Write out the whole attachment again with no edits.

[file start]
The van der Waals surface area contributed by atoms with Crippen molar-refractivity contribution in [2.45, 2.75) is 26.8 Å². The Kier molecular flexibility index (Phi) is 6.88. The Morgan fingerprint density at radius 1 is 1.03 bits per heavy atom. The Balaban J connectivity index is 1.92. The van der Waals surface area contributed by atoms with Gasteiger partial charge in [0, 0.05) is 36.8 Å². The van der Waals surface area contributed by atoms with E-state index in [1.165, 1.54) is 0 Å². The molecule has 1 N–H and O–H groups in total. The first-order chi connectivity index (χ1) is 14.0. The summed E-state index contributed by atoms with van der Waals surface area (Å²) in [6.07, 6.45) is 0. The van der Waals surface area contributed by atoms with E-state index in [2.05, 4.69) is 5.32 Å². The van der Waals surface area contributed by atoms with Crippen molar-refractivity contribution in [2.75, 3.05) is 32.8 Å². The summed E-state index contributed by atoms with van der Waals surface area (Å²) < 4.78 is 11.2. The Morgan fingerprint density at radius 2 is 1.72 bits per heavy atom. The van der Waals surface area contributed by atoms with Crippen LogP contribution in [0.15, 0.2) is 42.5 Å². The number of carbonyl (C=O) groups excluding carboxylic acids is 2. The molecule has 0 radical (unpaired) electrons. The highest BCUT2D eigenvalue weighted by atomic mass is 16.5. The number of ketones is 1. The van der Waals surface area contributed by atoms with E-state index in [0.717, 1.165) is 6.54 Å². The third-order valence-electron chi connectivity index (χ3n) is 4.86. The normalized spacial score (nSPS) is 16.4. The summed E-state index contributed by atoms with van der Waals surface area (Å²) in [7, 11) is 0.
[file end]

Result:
The van der Waals surface area contributed by atoms with Crippen molar-refractivity contribution in [2.45, 2.75) is 26.8 Å². The Kier molecular flexibility index (Phi) is 6.88. The Morgan fingerprint density at radius 1 is 1.03 bits per heavy atom. The Balaban J connectivity index is 1.92. The van der Waals surface area contributed by atoms with Gasteiger partial charge in [0, 0.05) is 36.8 Å². The van der Waals surface area contributed by atoms with E-state index in [1.165, 1.54) is 0 Å². The molecule has 1 N–H and O–H groups in total. The first-order chi connectivity index (χ1) is 14.0. The summed E-state index contributed by atoms with van der Waals surface area (Å²) in [6.07, 6.45) is 0. The van der Waals surface area contributed by atoms with E-state index in [2.05, 4.69) is 5.32 Å². The van der Waals surface area contributed by atoms with Crippen molar-refractivity contribution in [2.75, 3.05) is 32.8 Å². The summed E-state index contributed by atoms with van der Waals surface area (Å²) < 4.78 is 11.2. The Morgan fingerprint density at radius 2 is 1.72 bits per heavy atom. The van der Waals surface area contributed by atoms with Crippen LogP contribution in [0.15, 0.2) is 42.5 Å². The number of carbonyl (C=O) groups excluding carboxylic acids is 2. The molecule has 0 radical (unpaired) electrons. The highest BCUT2D eigenvalue weighted by atomic mass is 16.5. The number of ketones is 1. The van der Waals surface area contributed by atoms with E-state index in [0.717, 1.165) is 6.54 Å². The third-order valence-electron chi connectivity index (χ3n) is 4.86. The normalized spacial score (nSPS) is 16.4. The summed E-state index contributed by atoms with van der Waals surface area (Å²) in [7, 11) is 0.